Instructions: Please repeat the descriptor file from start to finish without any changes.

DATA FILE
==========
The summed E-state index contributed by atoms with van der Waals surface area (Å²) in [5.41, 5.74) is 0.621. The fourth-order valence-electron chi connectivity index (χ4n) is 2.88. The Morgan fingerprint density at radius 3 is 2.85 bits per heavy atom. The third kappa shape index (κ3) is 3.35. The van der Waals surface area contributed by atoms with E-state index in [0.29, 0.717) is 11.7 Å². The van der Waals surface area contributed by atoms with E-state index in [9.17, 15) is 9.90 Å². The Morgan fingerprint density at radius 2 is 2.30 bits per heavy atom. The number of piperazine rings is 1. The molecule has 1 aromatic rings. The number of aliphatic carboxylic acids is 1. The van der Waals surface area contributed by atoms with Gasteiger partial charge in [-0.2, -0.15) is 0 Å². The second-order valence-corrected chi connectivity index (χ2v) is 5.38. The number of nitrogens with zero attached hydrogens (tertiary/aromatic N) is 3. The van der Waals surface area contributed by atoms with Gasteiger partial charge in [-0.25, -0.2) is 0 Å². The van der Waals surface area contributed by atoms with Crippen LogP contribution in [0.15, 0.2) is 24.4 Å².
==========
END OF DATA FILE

The summed E-state index contributed by atoms with van der Waals surface area (Å²) in [5.41, 5.74) is 0.621. The fourth-order valence-electron chi connectivity index (χ4n) is 2.88. The Morgan fingerprint density at radius 3 is 2.85 bits per heavy atom. The third kappa shape index (κ3) is 3.35. The van der Waals surface area contributed by atoms with E-state index in [0.29, 0.717) is 11.7 Å². The van der Waals surface area contributed by atoms with E-state index in [9.17, 15) is 9.90 Å². The Morgan fingerprint density at radius 2 is 2.30 bits per heavy atom. The number of piperazine rings is 1. The molecule has 1 aromatic rings. The number of aliphatic carboxylic acids is 1. The van der Waals surface area contributed by atoms with Gasteiger partial charge in [-0.2, -0.15) is 0 Å². The second-order valence-corrected chi connectivity index (χ2v) is 5.38. The number of nitrogens with zero attached hydrogens (tertiary/aromatic N) is 3. The van der Waals surface area contributed by atoms with Gasteiger partial charge in [-0.25, -0.2) is 0 Å². The van der Waals surface area contributed by atoms with Crippen LogP contribution in [0.15, 0.2) is 24.4 Å².